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RPM Install File Conflicts

Posted on 2011-09-11
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Last Modified: 2012-05-12
I've been testing RPM installation with a sample package that originally had just 3 files.  I've been testing permissions and preinstall, and repacked a number of times, and successfully installed after most of them.

Now I've created a package that is much larger with many more files in package.spec.  When I tried to install it, I get error messages that there's a file conflict between the 3 original files and every version of the package that I've installed on the machine.  

What does this mean?
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Question by:jkavx
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Author Comment

by:jkavx
ID: 36519708
file /home/userId/standalone/listener.jar from install of testFinal-1-2.7.noarch conflicts with file from package testFinal-1-2.6.noarch
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Assisted Solution

by:Duncan Roe
Duncan Roe earned 100 total points
ID: 36521541
It might work if you remove the old package first (with rpm).
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Expert Comment

by:Ryan Weaver
ID: 36522082
Are you installing or upgrading the package?

Installing: rpm -ivh, will leave the oiginal package in place and maybe causing the conflict.
Upgrading: rpm -Uvh, will replace the old installed rpm with the new one you specify.

If you are getting the conflict message even when upgrading, there may be something else going on, but you can add --replace-files to the command line to have rpm replace the files that are conflicting.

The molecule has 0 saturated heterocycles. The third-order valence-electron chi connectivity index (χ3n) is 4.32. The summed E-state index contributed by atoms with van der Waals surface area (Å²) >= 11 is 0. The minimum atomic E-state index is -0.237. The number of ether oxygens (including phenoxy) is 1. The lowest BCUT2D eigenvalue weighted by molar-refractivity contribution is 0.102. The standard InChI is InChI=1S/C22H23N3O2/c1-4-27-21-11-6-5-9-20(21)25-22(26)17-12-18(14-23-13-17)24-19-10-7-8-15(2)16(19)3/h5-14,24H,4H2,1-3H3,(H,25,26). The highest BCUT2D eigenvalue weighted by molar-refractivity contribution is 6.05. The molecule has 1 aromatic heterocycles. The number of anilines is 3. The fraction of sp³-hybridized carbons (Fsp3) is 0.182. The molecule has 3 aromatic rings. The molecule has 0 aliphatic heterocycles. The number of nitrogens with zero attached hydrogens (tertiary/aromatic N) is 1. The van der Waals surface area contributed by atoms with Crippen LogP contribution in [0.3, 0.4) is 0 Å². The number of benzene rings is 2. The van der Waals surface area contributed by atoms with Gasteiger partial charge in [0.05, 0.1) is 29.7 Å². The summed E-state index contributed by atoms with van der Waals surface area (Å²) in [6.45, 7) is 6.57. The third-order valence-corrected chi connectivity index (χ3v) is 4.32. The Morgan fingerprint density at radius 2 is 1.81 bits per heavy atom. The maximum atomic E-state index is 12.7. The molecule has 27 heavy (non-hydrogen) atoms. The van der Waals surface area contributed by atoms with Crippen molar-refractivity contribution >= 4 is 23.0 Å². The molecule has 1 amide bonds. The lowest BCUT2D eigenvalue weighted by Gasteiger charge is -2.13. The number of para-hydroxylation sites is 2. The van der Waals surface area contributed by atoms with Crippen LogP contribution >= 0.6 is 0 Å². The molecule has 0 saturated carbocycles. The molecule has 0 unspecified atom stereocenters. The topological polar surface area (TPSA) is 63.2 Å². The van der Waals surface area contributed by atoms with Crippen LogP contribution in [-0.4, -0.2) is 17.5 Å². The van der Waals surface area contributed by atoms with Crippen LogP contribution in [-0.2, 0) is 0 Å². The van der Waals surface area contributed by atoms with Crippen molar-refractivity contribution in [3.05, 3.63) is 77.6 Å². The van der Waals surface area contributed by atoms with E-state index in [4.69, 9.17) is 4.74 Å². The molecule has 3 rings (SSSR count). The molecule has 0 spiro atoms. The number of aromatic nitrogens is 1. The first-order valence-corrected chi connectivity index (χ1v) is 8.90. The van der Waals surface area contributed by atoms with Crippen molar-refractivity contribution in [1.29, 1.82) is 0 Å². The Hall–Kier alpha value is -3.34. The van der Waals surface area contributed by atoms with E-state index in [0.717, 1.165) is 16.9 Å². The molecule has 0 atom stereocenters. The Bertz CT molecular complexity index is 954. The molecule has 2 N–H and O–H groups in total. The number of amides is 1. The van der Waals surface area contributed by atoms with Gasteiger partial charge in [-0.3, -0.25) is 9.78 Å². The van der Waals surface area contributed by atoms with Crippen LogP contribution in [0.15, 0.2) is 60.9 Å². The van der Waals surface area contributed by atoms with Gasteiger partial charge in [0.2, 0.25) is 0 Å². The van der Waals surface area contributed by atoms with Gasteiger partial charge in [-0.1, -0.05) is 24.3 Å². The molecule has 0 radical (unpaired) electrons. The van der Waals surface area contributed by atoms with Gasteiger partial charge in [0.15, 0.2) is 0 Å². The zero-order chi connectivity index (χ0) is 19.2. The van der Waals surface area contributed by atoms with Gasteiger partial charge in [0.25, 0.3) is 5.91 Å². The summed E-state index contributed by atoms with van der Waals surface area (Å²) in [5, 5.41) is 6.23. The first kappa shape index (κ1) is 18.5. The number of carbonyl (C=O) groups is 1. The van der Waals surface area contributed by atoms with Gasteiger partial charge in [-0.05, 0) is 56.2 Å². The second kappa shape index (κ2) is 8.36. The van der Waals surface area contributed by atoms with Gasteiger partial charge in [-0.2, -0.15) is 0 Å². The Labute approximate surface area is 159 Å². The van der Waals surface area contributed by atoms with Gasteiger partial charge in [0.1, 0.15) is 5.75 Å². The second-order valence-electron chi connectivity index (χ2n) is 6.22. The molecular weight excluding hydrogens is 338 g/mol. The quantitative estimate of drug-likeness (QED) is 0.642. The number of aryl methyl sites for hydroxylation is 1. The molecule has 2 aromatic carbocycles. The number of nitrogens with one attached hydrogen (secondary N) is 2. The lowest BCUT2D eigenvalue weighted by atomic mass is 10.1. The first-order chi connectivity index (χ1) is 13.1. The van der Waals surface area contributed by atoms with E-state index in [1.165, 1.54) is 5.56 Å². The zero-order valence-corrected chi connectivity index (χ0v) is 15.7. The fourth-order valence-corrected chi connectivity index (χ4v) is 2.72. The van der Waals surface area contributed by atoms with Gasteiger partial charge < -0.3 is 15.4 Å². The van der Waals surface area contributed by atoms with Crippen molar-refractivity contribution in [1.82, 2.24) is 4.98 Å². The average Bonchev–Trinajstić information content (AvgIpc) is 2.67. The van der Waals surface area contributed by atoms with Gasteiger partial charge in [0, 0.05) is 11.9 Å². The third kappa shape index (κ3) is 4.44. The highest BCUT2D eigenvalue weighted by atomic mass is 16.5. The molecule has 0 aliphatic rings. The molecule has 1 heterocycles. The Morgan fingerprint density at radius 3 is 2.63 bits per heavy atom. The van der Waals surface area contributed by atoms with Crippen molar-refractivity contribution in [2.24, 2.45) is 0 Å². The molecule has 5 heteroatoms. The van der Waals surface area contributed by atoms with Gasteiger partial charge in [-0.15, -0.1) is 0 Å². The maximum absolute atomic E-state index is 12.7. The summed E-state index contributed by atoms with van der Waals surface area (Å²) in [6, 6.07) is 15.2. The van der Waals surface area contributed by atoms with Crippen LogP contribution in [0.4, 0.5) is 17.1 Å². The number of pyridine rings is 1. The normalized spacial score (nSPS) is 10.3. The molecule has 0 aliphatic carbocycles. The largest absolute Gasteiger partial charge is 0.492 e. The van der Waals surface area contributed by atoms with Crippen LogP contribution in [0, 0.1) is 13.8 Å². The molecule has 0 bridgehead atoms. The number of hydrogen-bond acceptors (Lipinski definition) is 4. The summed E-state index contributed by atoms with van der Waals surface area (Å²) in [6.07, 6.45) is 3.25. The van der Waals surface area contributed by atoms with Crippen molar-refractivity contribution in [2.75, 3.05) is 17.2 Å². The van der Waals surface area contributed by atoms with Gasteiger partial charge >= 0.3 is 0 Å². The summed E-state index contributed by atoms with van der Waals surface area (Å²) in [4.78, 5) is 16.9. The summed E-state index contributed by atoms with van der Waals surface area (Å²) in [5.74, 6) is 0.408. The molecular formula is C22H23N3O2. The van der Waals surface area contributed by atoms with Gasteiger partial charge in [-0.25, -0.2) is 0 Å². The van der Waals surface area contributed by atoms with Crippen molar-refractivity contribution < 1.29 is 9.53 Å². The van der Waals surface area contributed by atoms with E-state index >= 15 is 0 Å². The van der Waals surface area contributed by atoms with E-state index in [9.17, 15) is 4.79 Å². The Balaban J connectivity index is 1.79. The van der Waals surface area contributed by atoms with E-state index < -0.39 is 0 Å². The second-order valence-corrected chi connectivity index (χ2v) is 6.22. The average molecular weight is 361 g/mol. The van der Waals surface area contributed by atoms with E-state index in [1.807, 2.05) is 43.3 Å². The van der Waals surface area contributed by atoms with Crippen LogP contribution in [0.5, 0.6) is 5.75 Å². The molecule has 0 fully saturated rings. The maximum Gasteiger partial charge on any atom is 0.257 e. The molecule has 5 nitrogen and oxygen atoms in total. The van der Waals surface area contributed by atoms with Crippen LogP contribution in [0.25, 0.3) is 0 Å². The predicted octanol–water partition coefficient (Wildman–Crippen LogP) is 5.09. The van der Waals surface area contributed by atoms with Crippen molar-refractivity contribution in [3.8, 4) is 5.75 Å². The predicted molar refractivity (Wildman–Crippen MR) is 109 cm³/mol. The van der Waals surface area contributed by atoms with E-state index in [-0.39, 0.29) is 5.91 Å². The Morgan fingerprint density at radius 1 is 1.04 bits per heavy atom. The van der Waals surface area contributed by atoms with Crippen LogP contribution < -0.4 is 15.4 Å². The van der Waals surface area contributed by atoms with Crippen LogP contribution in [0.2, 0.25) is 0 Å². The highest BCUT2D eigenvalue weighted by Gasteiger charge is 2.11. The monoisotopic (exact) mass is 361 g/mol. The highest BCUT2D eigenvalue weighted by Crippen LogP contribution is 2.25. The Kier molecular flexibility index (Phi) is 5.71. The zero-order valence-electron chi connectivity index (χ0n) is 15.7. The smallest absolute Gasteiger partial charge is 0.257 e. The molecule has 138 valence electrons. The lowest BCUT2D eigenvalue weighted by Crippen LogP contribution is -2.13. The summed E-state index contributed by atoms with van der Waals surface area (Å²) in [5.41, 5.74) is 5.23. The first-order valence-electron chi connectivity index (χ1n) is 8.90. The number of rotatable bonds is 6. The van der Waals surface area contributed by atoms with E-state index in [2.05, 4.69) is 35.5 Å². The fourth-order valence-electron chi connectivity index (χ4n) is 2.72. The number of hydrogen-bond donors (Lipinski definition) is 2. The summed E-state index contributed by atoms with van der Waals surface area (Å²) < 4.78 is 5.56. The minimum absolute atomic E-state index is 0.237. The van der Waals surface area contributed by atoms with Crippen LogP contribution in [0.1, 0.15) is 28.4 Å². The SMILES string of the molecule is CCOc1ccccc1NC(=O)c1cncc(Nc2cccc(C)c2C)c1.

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Expert Comment

by:Duncan Roe
ID: 36522131
As I understood it, you were developing the package. Is that correct?
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Author Comment

by:jkavx
ID: 36522603
I'm just testing the development of the package at this point.  Once this is ready, an SA will do the release.  I'm never worked with RPM before so I'm trying to understand how this works.  I'm doing an install myself in my home directory just to confirm that the package has been created correctly.

So generally speaking, there would be an initial install, and then subsequent upgrades to the package would change the version number, and be installed with the -U option?
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Accepted Solution

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Ryan Weaver earned 400 total points
ID: 36522682
Yes, the -U option will upgrade a previously installed package. The -i will try to install the package even if there is already a package of that name installed.

For example, new kernels are installed with -i so that a previously known good kernel is always available to boot from.
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